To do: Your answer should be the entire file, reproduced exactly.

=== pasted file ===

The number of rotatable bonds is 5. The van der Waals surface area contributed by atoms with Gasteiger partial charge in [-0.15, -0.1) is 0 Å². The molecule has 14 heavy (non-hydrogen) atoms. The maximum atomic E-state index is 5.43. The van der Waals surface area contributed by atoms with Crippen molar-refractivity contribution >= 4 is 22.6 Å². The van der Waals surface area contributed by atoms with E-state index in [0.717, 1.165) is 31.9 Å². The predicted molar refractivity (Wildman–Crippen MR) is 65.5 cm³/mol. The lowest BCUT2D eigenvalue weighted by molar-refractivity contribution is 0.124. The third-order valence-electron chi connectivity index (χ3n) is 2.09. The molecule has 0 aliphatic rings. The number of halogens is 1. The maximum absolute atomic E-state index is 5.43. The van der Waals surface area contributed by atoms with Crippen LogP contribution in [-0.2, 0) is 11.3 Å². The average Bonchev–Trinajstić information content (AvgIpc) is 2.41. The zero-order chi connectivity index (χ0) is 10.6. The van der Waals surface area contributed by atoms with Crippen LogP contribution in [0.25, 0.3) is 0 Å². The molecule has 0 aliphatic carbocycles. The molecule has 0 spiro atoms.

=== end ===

The number of rotatable bonds is 5. The van der Waals surface area contributed by atoms with Gasteiger partial charge in [-0.15, -0.1) is 0 Å². The molecule has 14 heavy (non-hydrogen) atoms. The maximum atomic E-state index is 5.43. The van der Waals surface area contributed by atoms with Crippen molar-refractivity contribution >= 4 is 22.6 Å². The van der Waals surface area contributed by atoms with E-state index in [0.717, 1.165) is 31.9 Å². The predicted molar refractivity (Wildman–Crippen MR) is 65.5 cm³/mol. The lowest BCUT2D eigenvalue weighted by molar-refractivity contribution is 0.124. The third-order valence-electron chi connectivity index (χ3n) is 2.09. The molecule has 0 aliphatic rings. The number of halogens is 1. The maximum absolute atomic E-state index is 5.43. The van der Waals surface area contributed by atoms with Crippen LogP contribution in [-0.2, 0) is 11.3 Å². The average Bonchev–Trinajstić information content (AvgIpc) is 2.41. The zero-order chi connectivity index (χ0) is 10.6. The van der Waals surface area contributed by atoms with Crippen LogP contribution in [0.25, 0.3) is 0 Å². The molecule has 0 aliphatic carbocycles. The molecule has 0 spiro atoms.